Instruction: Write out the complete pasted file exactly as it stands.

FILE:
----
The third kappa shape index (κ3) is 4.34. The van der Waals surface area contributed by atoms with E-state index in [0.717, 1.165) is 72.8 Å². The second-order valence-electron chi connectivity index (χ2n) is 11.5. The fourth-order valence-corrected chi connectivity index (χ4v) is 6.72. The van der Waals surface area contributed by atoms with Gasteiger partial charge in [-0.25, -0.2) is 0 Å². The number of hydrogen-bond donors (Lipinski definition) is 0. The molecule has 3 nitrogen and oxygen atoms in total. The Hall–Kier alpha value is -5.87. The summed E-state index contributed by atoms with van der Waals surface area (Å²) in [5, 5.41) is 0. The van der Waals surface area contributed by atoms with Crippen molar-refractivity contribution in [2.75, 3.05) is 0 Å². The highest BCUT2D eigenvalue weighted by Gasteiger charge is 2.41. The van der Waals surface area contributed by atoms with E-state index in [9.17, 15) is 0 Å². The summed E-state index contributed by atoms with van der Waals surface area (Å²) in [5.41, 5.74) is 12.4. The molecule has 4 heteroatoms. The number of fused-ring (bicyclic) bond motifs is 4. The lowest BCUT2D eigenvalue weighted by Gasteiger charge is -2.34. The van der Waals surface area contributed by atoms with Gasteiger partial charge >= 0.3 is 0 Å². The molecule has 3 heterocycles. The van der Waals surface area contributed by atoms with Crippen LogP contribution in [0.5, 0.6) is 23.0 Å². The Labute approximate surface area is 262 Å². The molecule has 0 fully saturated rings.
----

The third kappa shape index (κ3) is 4.34. The van der Waals surface area contributed by atoms with E-state index in [0.717, 1.165) is 72.8 Å². The second-order valence-electron chi connectivity index (χ2n) is 11.5. The fourth-order valence-corrected chi connectivity index (χ4v) is 6.72. The van der Waals surface area contributed by atoms with Gasteiger partial charge in [-0.25, -0.2) is 0 Å². The number of hydrogen-bond donors (Lipinski definition) is 0. The molecule has 3 nitrogen and oxygen atoms in total. The Hall–Kier alpha value is -5.87. The summed E-state index contributed by atoms with van der Waals surface area (Å²) in [5, 5.41) is 0. The van der Waals surface area contributed by atoms with Crippen molar-refractivity contribution in [2.75, 3.05) is 0 Å². The highest BCUT2D eigenvalue weighted by Gasteiger charge is 2.41. The van der Waals surface area contributed by atoms with E-state index in [9.17, 15) is 0 Å². The summed E-state index contributed by atoms with van der Waals surface area (Å²) in [5.41, 5.74) is 12.4. The molecule has 4 heteroatoms. The number of fused-ring (bicyclic) bond motifs is 4. The lowest BCUT2D eigenvalue weighted by Gasteiger charge is -2.34. The van der Waals surface area contributed by atoms with Gasteiger partial charge >= 0.3 is 0 Å². The molecule has 3 heterocycles. The van der Waals surface area contributed by atoms with Crippen LogP contribution in [0.5, 0.6) is 23.0 Å². The Labute approximate surface area is 262 Å². The molecule has 0 fully saturated rings.